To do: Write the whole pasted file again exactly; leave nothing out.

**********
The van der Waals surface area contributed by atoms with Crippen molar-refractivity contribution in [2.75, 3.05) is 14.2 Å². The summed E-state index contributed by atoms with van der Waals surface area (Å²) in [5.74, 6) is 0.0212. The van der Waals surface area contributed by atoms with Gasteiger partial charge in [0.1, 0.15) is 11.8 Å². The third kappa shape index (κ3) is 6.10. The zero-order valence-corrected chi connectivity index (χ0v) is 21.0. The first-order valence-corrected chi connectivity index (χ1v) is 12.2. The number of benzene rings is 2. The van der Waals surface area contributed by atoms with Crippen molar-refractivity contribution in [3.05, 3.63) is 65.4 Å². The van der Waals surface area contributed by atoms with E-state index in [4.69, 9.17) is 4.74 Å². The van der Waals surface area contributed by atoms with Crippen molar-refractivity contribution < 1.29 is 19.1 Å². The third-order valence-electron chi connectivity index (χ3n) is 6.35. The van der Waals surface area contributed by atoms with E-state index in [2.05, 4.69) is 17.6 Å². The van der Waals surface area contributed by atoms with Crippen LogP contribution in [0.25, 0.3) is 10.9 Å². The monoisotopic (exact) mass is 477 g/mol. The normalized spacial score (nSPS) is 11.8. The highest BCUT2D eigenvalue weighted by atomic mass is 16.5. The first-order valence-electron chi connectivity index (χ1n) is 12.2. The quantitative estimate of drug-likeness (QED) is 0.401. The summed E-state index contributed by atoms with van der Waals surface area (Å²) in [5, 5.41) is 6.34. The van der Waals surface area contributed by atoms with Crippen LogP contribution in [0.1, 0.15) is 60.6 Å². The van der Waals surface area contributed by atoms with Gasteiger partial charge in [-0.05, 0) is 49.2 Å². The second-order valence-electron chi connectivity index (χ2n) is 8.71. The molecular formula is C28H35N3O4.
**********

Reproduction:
The van der Waals surface area contributed by atoms with Crippen molar-refractivity contribution in [2.75, 3.05) is 14.2 Å². The summed E-state index contributed by atoms with van der Waals surface area (Å²) in [5.74, 6) is 0.0212. The van der Waals surface area contributed by atoms with Gasteiger partial charge in [0.1, 0.15) is 11.8 Å². The third kappa shape index (κ3) is 6.10. The zero-order valence-corrected chi connectivity index (χ0v) is 21.0. The first-order valence-corrected chi connectivity index (χ1v) is 12.2. The number of benzene rings is 2. The van der Waals surface area contributed by atoms with Crippen molar-refractivity contribution in [3.05, 3.63) is 65.4 Å². The van der Waals surface area contributed by atoms with E-state index in [4.69, 9.17) is 4.74 Å². The van der Waals surface area contributed by atoms with Crippen molar-refractivity contribution < 1.29 is 19.1 Å². The third-order valence-electron chi connectivity index (χ3n) is 6.35. The van der Waals surface area contributed by atoms with E-state index in [2.05, 4.69) is 17.6 Å². The van der Waals surface area contributed by atoms with Crippen LogP contribution in [0.25, 0.3) is 10.9 Å². The monoisotopic (exact) mass is 477 g/mol. The normalized spacial score (nSPS) is 11.8. The highest BCUT2D eigenvalue weighted by atomic mass is 16.5. The first-order valence-electron chi connectivity index (χ1n) is 12.2. The quantitative estimate of drug-likeness (QED) is 0.401. The summed E-state index contributed by atoms with van der Waals surface area (Å²) in [5, 5.41) is 6.34. The van der Waals surface area contributed by atoms with Crippen LogP contribution in [0.1, 0.15) is 60.6 Å². The van der Waals surface area contributed by atoms with Gasteiger partial charge in [-0.05, 0) is 49.2 Å². The second-order valence-electron chi connectivity index (χ2n) is 8.71. The molecular formula is C28H35N3O4.